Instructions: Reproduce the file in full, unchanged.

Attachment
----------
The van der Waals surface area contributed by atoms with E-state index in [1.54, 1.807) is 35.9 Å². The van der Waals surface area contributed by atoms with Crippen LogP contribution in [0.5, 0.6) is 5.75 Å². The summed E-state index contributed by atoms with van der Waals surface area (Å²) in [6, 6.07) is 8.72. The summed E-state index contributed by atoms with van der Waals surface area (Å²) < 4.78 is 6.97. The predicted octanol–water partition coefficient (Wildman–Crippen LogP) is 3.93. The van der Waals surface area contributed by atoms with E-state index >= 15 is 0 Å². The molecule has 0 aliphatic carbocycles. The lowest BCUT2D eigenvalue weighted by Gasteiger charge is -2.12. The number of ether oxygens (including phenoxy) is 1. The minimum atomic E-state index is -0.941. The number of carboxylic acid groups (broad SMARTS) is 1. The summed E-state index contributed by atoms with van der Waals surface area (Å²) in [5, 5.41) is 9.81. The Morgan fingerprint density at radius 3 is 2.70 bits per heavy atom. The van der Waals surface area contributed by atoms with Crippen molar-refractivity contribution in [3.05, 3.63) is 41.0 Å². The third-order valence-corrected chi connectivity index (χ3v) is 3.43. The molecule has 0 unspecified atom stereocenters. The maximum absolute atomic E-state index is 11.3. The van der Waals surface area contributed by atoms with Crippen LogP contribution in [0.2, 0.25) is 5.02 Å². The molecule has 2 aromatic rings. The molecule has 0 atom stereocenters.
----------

The van der Waals surface area contributed by atoms with E-state index in [1.54, 1.807) is 35.9 Å². The van der Waals surface area contributed by atoms with Crippen LogP contribution in [0.5, 0.6) is 5.75 Å². The summed E-state index contributed by atoms with van der Waals surface area (Å²) in [6, 6.07) is 8.72. The summed E-state index contributed by atoms with van der Waals surface area (Å²) < 4.78 is 6.97. The predicted octanol–water partition coefficient (Wildman–Crippen LogP) is 3.93. The van der Waals surface area contributed by atoms with E-state index >= 15 is 0 Å². The molecule has 0 aliphatic carbocycles. The lowest BCUT2D eigenvalue weighted by Gasteiger charge is -2.12. The number of ether oxygens (including phenoxy) is 1. The minimum atomic E-state index is -0.941. The number of carboxylic acid groups (broad SMARTS) is 1. The summed E-state index contributed by atoms with van der Waals surface area (Å²) in [5, 5.41) is 9.81. The Morgan fingerprint density at radius 3 is 2.70 bits per heavy atom. The van der Waals surface area contributed by atoms with Crippen molar-refractivity contribution in [3.05, 3.63) is 41.0 Å². The third-order valence-corrected chi connectivity index (χ3v) is 3.43. The molecule has 0 unspecified atom stereocenters. The maximum absolute atomic E-state index is 11.3. The van der Waals surface area contributed by atoms with Crippen LogP contribution in [0.2, 0.25) is 5.02 Å². The molecule has 2 aromatic rings. The molecule has 0 atom stereocenters.